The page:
What does rumor say to expect from LinuxWorld? Click here to read more. Tim Marsland, CTO for operating platforms at Sun, in Santa Clara, Calif., said another concern about Xen is that various vendors will tweak the hypervisor to couple it with their operating systems and create interoperability woes later. "This will be hard to resist unless there is some industrywide effort to keep some level of interoperability [for Xen]," said Marsland. While Sun intends to follow much the same model as Red Hat and Novells SUSE division, it is unwilling to give a time frame for the inclusion of Xen virtualization in Solaris. "The Xen development is not yet finished, and there is sufficient uncertainty about the technology at this point. I dont believe that the Xen code is really ready for the enterprise as yet," Marsland said. The rush to Xen So why the rush to Xen? Perhaps Novells SUSE and Red Hat are racing to include Xen to differentiate themselves from each other and to compete with VMware, said Marsland. Novell CEO Jack Messman acknowledged as much. "We watched what happened with proprietary virtualization technologies like those from VMware and realized that this was something we needed to do ourselves to remain competitive and meet customer needs," Messman said. As a result, Novell this summer will release SUSE Linux Enterprise Server 10 with the Xen hypervisor completely integrated into the operating system. Competitor Red Hat announced in March that it will also tightly integrate the hypervisor capabilities into its operating system. However, as vendors such as Red Hat, Novell and others move to embrace the open-source Xen technology and forge relationships with XenSource, founded by the original Xen development team, questions are being raised about the future of proprietary software such as VMwares going forward. Red Hat, Novell and Sun all have existing relationships with VMware, but those relationships could change over time. In fact, Novell CTO Jeff Jaffe said the company wants to move away from proprietary products and toward those that are developed and supported by the open-source community. "However, in the short term, we need to do business with vendors like VMware to provide our customers with technologies that are currently available, reliable and stable," Jaffe said. Suns Marsland said he believes VMware will have to deal with "some pretty harsh competition from the world that is commoditizing around it" as well as from what comes out of Microsoft. "This is going to be an interesting time for them," Marsland said. But, that said, Sun plans to continue its relationship with VMware, as "there is a difference between a technology that is evolving and one that is dominant in the market. We will continue to offer the VMware product as long as our customers want to use it," Marsland said. Additional reporting by Jeffrey Burt Check out eWEEK.coms for the latest open-source news, reviews and analysis.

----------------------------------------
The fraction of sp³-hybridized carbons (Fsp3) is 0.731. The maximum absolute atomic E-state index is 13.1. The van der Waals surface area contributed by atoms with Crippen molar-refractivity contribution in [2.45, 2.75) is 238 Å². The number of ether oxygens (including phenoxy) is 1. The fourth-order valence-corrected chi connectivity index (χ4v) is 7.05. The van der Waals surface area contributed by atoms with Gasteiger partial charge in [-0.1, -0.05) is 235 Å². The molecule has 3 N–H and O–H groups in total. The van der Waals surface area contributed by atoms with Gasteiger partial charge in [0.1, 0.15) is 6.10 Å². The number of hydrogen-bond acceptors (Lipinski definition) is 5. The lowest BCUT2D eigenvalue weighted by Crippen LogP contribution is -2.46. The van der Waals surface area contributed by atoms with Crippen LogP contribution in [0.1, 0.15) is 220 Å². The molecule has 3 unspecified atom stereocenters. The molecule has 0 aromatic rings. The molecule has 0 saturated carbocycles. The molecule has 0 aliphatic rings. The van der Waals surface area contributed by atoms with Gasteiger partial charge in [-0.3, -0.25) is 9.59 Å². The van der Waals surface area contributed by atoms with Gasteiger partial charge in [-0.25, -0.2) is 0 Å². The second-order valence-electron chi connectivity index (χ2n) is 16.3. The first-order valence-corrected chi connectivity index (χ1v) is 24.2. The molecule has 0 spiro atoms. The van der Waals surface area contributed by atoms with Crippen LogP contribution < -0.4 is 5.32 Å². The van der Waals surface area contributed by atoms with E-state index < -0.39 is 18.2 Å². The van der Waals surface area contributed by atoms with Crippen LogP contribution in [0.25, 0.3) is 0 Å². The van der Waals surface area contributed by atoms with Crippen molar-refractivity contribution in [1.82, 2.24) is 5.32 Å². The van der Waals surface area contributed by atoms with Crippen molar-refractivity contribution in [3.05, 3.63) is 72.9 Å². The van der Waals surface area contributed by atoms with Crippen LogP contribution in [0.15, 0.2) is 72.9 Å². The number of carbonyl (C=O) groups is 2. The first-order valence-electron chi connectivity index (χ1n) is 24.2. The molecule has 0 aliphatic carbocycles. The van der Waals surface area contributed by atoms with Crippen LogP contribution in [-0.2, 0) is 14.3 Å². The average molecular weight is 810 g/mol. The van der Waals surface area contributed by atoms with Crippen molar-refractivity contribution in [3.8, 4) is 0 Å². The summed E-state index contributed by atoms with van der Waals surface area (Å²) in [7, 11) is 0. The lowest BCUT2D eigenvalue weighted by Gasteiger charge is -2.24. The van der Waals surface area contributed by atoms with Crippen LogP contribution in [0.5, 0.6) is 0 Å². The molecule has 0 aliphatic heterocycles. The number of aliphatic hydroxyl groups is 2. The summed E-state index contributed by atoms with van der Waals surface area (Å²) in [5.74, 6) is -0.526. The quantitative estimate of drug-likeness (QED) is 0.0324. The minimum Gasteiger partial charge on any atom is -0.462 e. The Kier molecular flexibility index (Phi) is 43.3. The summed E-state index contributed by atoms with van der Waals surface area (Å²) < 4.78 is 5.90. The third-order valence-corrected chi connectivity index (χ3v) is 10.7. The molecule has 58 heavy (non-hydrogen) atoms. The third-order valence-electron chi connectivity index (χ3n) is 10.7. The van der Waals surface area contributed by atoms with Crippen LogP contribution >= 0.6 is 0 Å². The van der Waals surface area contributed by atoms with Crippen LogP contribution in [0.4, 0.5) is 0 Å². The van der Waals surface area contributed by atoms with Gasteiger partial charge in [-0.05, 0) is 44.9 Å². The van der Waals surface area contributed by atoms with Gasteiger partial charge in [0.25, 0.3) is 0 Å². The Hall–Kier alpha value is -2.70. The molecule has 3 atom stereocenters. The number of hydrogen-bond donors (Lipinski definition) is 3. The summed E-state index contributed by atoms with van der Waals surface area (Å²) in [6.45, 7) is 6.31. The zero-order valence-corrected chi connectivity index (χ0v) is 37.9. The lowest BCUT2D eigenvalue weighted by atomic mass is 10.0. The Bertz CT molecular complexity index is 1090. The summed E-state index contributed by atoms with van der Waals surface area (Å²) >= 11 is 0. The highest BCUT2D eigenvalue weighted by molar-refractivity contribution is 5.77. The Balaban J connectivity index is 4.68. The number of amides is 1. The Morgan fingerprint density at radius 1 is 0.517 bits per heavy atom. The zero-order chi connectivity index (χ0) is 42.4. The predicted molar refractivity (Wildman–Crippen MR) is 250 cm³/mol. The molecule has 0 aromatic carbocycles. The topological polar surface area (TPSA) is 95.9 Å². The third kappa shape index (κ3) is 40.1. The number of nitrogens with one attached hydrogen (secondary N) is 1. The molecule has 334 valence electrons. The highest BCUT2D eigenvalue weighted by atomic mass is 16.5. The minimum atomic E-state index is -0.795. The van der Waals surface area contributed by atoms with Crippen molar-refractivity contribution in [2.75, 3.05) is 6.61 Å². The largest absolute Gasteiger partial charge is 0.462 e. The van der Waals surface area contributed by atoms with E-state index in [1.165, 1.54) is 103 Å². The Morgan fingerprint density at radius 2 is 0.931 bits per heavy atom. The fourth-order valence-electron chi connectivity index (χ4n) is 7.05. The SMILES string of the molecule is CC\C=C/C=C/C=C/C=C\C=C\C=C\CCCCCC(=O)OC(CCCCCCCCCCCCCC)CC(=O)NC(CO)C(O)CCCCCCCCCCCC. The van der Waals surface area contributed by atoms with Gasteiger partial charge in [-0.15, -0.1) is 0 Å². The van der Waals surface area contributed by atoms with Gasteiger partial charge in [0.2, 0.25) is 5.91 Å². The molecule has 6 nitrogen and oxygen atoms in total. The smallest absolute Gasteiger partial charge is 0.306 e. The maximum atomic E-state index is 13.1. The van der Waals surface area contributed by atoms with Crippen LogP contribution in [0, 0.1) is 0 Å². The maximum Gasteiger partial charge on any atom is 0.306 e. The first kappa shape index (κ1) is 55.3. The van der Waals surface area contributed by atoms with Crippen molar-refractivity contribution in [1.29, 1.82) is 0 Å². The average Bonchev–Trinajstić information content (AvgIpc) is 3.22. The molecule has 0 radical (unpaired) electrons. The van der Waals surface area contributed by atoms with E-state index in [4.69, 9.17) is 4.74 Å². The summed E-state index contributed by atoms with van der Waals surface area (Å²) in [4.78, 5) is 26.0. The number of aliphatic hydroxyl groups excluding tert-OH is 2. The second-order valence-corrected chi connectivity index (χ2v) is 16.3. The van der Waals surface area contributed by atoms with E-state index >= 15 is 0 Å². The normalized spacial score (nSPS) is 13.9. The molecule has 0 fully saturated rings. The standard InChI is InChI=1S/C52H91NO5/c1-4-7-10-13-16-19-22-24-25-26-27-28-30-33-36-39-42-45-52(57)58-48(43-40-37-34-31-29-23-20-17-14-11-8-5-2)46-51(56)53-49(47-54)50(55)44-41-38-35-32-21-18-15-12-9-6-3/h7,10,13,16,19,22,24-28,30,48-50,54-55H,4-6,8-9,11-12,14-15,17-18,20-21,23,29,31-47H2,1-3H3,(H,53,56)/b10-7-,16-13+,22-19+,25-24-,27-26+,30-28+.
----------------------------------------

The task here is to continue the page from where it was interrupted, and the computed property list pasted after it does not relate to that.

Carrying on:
Peter Galli has been a financial/technology reporter for 12 years at leading publications in South Africa, the UK and the US. He has been Investment Editor of South Africa's Business Day Newspaper, the sister publication of the Financial Times of London.